25 June 2016

4 Things To Know When Hiring A Custom Software Development Company



If you’re considering hiring a custom software development company for your application concept, it can seem daunting. You’re approaching a very complicated process that requires considerable investment in time and money. You’re probably asking these questions:

How will this fit in my budget?

What about my interests, are they being protected?

How do I know the company I’m hiring is the most capable?

It can seem intimidating, but it doesn’t have to be. Arm yourself with these 4 pointers and you’ll be well on your way to a successful project.


1) Understanding YOUR INDUSTRY


Each industry presents unique challenges. They each have their own audience and that audience has it’s own needs. If the software development company is exploring this space for the first time, they’ll require extra time for research and learning. It may seem trivial, but if this step is skipped then assumptions may be made that lead down the wrong path – that means wasted investment.

A team who understands the target market or business can better create solutions to address the problems that audience faces. Users will often complain “this is confusing”, but not explain (or even understand) why that item is “confusing”. The reason why something is confusing can be vastly different depending on what that user was expecting to have happen. This expectation is informed by their job role, which is then informed by their industry.

These things can be learned, but if the software development team is unwilling or unable to put in the necessary time for research, then that could lead to inefficiencies.




Not every company can launch a nationwide mobile application and handle the scale of thousands of users signing on within minutes. Not every company can develop a hyper-focused application that will only service a handful of people. Large or small, all projects present their challenges:

Do they have the bandwidth to handle this project?

Are there tools and processes in place for managing a code structure this size?

Was there a documented planning and research phases in the beginning?

Is their development process robust or lean enough to fit within your budget and timeline?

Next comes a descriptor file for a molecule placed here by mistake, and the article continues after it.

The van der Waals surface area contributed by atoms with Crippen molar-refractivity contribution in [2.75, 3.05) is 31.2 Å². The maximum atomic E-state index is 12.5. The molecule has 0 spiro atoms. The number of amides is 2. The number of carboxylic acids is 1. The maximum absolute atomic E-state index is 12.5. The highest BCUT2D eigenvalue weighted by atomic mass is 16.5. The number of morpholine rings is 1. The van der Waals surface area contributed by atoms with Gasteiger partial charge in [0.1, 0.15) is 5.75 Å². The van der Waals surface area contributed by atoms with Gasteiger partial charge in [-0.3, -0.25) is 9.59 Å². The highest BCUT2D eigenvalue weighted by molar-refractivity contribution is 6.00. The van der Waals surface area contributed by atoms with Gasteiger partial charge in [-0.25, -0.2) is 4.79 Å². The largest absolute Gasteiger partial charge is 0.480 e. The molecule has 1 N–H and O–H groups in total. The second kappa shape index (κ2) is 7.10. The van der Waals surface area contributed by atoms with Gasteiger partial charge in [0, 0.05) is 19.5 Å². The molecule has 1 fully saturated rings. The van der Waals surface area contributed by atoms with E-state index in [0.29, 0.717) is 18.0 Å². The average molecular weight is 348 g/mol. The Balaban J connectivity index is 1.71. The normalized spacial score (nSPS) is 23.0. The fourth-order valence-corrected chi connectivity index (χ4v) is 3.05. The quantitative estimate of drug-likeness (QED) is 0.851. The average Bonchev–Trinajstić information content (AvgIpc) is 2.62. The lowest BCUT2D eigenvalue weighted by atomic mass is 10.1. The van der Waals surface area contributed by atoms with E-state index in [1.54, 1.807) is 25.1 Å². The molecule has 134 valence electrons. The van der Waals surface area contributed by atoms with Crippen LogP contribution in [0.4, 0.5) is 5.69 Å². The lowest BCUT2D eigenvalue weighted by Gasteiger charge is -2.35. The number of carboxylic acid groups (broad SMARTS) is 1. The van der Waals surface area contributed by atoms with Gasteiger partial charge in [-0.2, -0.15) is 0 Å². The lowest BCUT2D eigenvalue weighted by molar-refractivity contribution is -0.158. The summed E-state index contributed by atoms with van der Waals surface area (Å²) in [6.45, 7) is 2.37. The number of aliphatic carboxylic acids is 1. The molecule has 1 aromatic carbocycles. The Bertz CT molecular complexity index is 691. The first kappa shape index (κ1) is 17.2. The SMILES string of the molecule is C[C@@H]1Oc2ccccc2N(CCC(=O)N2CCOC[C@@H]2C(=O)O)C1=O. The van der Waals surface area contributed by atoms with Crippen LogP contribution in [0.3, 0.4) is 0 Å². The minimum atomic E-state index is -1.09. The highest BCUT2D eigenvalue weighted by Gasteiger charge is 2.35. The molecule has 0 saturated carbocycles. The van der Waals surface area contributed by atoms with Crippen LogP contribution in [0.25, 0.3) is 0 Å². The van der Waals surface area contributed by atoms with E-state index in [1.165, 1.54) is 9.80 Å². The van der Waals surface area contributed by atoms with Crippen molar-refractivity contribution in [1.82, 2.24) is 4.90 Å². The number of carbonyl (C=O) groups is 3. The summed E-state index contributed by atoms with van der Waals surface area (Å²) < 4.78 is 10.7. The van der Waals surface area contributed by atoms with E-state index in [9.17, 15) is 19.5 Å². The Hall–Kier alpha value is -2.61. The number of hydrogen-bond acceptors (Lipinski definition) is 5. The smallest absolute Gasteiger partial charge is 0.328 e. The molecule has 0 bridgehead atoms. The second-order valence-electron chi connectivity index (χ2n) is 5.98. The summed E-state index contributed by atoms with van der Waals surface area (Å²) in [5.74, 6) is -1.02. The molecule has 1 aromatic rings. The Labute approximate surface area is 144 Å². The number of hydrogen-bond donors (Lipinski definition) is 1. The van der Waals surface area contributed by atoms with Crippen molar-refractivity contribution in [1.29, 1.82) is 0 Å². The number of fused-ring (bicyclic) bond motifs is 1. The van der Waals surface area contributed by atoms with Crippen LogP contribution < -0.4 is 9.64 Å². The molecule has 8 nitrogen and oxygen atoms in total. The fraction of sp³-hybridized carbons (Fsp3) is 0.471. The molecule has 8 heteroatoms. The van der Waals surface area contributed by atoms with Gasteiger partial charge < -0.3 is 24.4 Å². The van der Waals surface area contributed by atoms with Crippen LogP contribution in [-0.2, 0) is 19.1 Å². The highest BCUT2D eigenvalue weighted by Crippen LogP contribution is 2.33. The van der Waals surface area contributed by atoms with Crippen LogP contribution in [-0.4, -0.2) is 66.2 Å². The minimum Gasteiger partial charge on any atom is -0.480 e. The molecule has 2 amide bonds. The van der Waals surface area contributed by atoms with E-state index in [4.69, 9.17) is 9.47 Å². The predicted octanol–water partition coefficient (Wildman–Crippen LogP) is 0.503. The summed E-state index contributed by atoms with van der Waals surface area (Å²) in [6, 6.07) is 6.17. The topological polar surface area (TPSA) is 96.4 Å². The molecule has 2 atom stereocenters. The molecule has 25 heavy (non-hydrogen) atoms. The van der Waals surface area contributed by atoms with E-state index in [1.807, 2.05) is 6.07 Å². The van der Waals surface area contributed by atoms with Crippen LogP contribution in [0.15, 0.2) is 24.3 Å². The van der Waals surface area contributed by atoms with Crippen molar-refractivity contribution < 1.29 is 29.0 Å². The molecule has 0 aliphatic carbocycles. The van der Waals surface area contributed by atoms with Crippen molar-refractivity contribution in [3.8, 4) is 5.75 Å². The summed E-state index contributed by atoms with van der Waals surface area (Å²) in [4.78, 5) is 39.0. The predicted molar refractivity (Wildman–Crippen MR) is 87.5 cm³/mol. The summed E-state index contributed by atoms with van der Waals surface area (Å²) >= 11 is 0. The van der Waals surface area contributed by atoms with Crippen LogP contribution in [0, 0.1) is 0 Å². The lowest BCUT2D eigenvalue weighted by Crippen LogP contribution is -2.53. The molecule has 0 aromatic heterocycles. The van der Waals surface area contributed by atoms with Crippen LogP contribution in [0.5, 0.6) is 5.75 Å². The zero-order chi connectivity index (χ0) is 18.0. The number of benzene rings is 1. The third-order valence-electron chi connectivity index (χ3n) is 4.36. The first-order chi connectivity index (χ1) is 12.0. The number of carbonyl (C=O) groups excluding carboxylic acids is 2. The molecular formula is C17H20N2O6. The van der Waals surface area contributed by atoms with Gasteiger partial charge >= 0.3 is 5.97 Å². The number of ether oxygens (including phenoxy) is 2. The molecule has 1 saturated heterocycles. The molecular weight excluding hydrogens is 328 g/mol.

Have they done a beta test and launch at this scale?

Can they support this software after it’s live when it’s being used by all of your prospective users?

These may seem like daunting questions to ask, but they’re just as true for the smallest project to the largest.




When I was in college we had a phrase in my aerospace engineering class: Building a rocket is easy. Building all of the things you need to build the rocket – that’s the hard part.

When building your application you need to make sure they’re using the proper tools.

Do they use version control on their code?

Do they have a Q/A process you’re a part of?

How do you create an issue for the team to look into?

Another reason for doing this is to see how they communicate this information to you. Software development is highly specialized and technical. By having the team explain their process to you, it’ll show if they can explain complex issues in a manner that you’ll understand and relate to. Do they make you feel at ease? Do they talk down to you or brush off the question?




The way we work at Stickboy®, after we’re contracted with a client the first task is always to schedule the Weekly Update Meeting. This is a standing meeting between us and our client to ensure that proper communication is flowing back and forth. It’s easy for a meeting to get pushed a few days here and there – and before you know it, it’s almost become routine.

Having the meeting each week ensures not only proper communication, but also accountability for both us and the client. Making sure milestones are met is much easier when you have a standing appointment each week to check on progress. Clients know that if we need something by the next meeting, they’ll need to make sure it happens or it could be delayed. Plus clients like the peace of mind knowing that they’ll be getting weekly updates on progress to ensure the project is going in a good direction.

On top of this is the communication outside these meetings:

Do you have immediate and ready access to someone who can answer technical questions?

How quick is the turnaround on a response?

How satisfactory is that response?

With any questions or issues that may arise with the application, you want to ensure that your concerns are addressed as close to the dev team as possible. It may not seem like a big deal in the age of text, email, Snapchat, Facebook, etc – but effective communication is always an issue.

Custom software is a partnership. You’re counting on your development team to have the technical background, solid processes, experience, and good communication skills to see the project through. If you’re planning to start up with your software development project, let us know your major concerns and get free expert advice.